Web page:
Who were Sts. Peter and Paul

Saints Peter and Paul Feast Day – June 29th

 

 

SAINT PETER, Apostle, the first patron of our parish, was Jesus’ choice to lead the early Church and become the first pope. Every Catholic hears about Peter many times throughout the liturgical year from the reading of the Gospels and from the Acts of the Apostles. Matthew’s Gospel gives him special status, and from Mark, who was probably an interpreter for Peter in Rome, in his Gospel, Peter’s preaching and lessons about Jesus can be learned. Luke reveals more of St. Peter through Acts. He is the dominant figure among all the disciples of Jesus in the New Testament.
Peter was a fisherman from Capernaum, a village on the Sea of Galilee. He was son of Jonah (or John) and brother of Andrew. Trained by his father in fishing, he was probably in a fishing partnership with Zebedee and his two sons, James and John. He was married, and his wife probably was a traveling partner (1 Cor 9:5). Acts tells us that he was quite the opposite of Paul in that he was a common man, uneducated. His appearances in the New Testament record many different pictures of him: a brave and bold man who would even attempt walking to his Lord on the water, obedient to the Holy Spirit in proclaiming Jesus the Christ, yet a man whom Jesus called a “Satan” when he objected to the revelation of the Passion, someone who wanted to remain on the mountain of Tabor basking in Jesus’ glory. He boasts of loyalty and defense of Jesus, yet denies Him and runs away, only to repent and cry for forgiveness, which Jesus gives even before He sees him after the Resurrection. Jesus Himself tells Peter that He has prayed for Peter to be strengthened. Paul recognizes Peter’s special position among the Apostles of Jesus as one of final authority and special choice of Jesus.

Simon is Peter’s original name when Jesus calls him away from fishing as a trade, telling him he will fish for men instead. Later on, Jesus will commission him as head of the Church in response to the revelation of the Holy Spirit to Peter of who Jesus is. Simon confesses in answer to Jesus that He is: “the Christ, the Son of the living God” (Matt. 16:17). Christ replies: “Blessed art thou, Simon Bar-Jona, for flesh and blood has not revealed this to thee, but my Father in heaven. And I say to thee, thou art Peter, and upon this rock I will build my Church, and the gates of hell shall not prevail against it” (Matt. 16:17-18).

As leader of the infant Church, Peter’s history is recorded in Acts. He speaks for all the disciples and apostles on the first Pentecost, after the descent of the Holy Spirit, which was promised by Jesus. He was a missionary, a judge and a mediator in the early years of Christianity. He effects the replacement of Judas, eliminates the need for Gentiles for circumcision, and speaks out against applying the strict food rules of the Jews to Jesus’ disciples. He baptizes the first Gentile family, Cornelius’ household, into the Church. His imprisonment, escape, travels, and preaching’s are all recording in the New Testament gospels, Acts, as well as two epistles ascribed to him, 1 and 2 Peter. Peter was in great demand in the early Christian communities; Acts reports that, in the name of Christ he heals the sick, and many are eager just to have his shadow fall on them (Acts 3:6; 5:15).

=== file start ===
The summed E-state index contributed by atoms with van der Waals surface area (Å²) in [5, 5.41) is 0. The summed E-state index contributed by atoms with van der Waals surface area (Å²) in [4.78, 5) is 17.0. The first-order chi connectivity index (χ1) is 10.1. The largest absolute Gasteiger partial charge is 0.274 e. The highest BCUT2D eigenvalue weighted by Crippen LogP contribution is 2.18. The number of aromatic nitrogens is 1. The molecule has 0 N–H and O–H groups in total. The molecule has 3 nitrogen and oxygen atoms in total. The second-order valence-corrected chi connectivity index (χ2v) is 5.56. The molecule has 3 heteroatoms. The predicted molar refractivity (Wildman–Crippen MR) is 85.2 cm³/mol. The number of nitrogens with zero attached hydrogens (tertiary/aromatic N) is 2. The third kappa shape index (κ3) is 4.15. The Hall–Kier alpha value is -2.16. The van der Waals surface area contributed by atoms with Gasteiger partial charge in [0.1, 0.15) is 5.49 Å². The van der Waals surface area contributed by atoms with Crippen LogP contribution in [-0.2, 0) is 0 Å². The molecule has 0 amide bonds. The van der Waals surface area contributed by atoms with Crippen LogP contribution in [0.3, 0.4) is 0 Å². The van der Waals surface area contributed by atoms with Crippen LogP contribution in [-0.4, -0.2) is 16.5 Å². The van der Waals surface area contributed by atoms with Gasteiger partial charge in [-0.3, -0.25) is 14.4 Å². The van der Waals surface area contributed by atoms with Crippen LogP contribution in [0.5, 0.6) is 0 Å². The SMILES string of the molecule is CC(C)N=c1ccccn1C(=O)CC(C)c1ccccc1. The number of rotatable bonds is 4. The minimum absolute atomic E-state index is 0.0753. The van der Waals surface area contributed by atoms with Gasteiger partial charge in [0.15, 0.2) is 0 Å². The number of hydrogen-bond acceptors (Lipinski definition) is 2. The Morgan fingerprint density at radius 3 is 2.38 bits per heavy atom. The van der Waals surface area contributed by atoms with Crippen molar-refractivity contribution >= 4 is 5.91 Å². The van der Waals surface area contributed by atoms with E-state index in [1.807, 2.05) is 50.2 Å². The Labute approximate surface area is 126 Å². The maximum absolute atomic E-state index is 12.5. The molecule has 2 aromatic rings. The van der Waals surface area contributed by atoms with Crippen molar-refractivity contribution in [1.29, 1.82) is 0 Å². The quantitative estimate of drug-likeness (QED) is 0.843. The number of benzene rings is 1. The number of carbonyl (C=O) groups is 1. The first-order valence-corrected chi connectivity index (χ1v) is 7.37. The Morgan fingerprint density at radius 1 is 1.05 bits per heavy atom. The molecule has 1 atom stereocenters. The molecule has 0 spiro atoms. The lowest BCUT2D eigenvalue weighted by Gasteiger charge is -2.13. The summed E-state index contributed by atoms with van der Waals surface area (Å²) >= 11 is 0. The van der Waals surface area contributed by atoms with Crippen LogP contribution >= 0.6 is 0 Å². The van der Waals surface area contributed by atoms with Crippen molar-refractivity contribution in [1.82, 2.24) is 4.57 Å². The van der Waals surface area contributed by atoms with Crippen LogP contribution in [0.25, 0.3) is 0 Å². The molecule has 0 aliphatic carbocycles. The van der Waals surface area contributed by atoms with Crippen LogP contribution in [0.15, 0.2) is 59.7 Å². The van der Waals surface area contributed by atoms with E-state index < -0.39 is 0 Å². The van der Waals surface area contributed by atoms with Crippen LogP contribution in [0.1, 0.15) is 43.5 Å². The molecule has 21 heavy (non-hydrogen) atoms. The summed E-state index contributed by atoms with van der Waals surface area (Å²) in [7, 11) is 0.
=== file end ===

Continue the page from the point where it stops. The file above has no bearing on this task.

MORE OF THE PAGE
Together with St. Paul, St. Peter is responsible for the astonishing rise of the Christian faith and the baptism of thousands of converts immediately after the Ascension of Jesus. His recorded travels from Jerusalem include Lydda, Joppa, and Caesarea. Tradition tells that he probably also went to Corinth. In the Epistle to the Galatians (2:11), Paul records that he and Peter ate together with the church at Antioch. Ancient historians also tell of Peter’s travel to Rome, founding a church there, possibly with Saint Paul, and his crucifixion and death there. Rome was where he set the center of the Catholic Church, moving it from Antioch. For centuries, the faithful believed that Peter’s tomb had been under the high altar in the Basilica of St. Peter in Rome. Excavations in this century have confirmed this belief.

Far from being unapproachable, Peter is a very human saint, a saint for all humankind. Not in awe of his intelligence or energy or strength or purity, the faithful respond to the overwhelming sense of humility and the graces which filled his soul. Peter appeals to most people because he is so much like themselves, having brave words, good intentions, but more than ample fear and many failures. Still, he is an ardent lover of God in Jesus Christ. Even when Jesus reprimands him and calls him a “Satan”, Peter continues to follow our Lord. Peter knows himself as many Christians might wish to: “Depart from me, for I am a sinful man., O Lord” (Luke 5:8). Honest, courageous, wholehearted is his commitment, Peter knows there is no where else to go but to Jesus (John 6:69). It is this honesty that saves him from the despair that takes Judas. It is this honesty in his love of Christ that makes Peter the choice of Jesus as first vicar and holy martyr for His young Church.